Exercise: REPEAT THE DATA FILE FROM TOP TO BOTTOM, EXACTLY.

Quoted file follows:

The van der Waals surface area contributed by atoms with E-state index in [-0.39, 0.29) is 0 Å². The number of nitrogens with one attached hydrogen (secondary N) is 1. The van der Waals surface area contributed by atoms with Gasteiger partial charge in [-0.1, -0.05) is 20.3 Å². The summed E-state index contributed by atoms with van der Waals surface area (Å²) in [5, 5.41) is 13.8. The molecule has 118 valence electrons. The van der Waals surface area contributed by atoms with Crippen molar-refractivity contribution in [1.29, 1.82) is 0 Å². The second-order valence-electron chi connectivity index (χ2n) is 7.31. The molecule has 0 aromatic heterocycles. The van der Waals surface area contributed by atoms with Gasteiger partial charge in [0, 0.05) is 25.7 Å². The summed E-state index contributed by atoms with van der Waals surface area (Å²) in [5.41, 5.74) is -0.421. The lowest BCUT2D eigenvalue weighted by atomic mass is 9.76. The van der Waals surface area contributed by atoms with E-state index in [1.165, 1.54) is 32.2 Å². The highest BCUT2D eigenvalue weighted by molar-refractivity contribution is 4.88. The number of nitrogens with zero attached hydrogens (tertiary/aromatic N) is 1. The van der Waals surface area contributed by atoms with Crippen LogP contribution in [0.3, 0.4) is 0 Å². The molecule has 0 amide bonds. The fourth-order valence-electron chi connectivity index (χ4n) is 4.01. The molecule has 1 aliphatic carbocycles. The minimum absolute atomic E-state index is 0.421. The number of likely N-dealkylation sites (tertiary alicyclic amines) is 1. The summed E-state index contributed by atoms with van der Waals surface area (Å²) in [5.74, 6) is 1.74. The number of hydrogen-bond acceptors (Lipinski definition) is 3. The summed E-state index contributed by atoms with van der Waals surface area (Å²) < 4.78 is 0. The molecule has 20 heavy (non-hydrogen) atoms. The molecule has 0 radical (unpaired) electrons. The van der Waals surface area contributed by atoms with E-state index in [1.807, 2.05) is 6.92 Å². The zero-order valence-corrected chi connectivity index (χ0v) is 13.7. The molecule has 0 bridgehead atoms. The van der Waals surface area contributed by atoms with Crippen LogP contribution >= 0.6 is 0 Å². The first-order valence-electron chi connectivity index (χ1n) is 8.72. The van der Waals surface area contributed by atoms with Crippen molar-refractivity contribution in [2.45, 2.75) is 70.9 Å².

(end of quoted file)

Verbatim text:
The van der Waals surface area contributed by atoms with E-state index in [-0.39, 0.29) is 0 Å². The number of nitrogens with one attached hydrogen (secondary N) is 1. The van der Waals surface area contributed by atoms with Gasteiger partial charge in [-0.1, -0.05) is 20.3 Å². The summed E-state index contributed by atoms with van der Waals surface area (Å²) in [5, 5.41) is 13.8. The molecule has 118 valence electrons. The van der Waals surface area contributed by atoms with Crippen molar-refractivity contribution in [1.29, 1.82) is 0 Å². The second-order valence-electron chi connectivity index (χ2n) is 7.31. The molecule has 0 aromatic heterocycles. The van der Waals surface area contributed by atoms with Gasteiger partial charge in [0, 0.05) is 25.7 Å². The summed E-state index contributed by atoms with van der Waals surface area (Å²) in [5.41, 5.74) is -0.421. The lowest BCUT2D eigenvalue weighted by atomic mass is 9.76. The van der Waals surface area contributed by atoms with E-state index in [1.165, 1.54) is 32.2 Å². The highest BCUT2D eigenvalue weighted by molar-refractivity contribution is 4.88. The number of nitrogens with zero attached hydrogens (tertiary/aromatic N) is 1. The van der Waals surface area contributed by atoms with Crippen LogP contribution in [0.3, 0.4) is 0 Å². The molecule has 0 amide bonds. The fourth-order valence-electron chi connectivity index (χ4n) is 4.01. The molecule has 1 aliphatic carbocycles. The minimum absolute atomic E-state index is 0.421. The number of likely N-dealkylation sites (tertiary alicyclic amines) is 1. The summed E-state index contributed by atoms with van der Waals surface area (Å²) in [5.74, 6) is 1.74. The number of hydrogen-bond acceptors (Lipinski definition) is 3. The summed E-state index contributed by atoms with van der Waals surface area (Å²) < 4.78 is 0. The molecule has 20 heavy (non-hydrogen) atoms. The molecule has 0 radical (unpaired) electrons. The van der Waals surface area contributed by atoms with E-state index in [1.807, 2.05) is 6.92 Å². The zero-order valence-corrected chi connectivity index (χ0v) is 13.7. The molecule has 0 bridgehead atoms. The van der Waals surface area contributed by atoms with Crippen LogP contribution >= 0.6 is 0 Å². The first-order valence-electron chi connectivity index (χ1n) is 8.72. The van der Waals surface area contributed by atoms with Crippen molar-refractivity contribution in [2.45, 2.75) is 70.9 Å².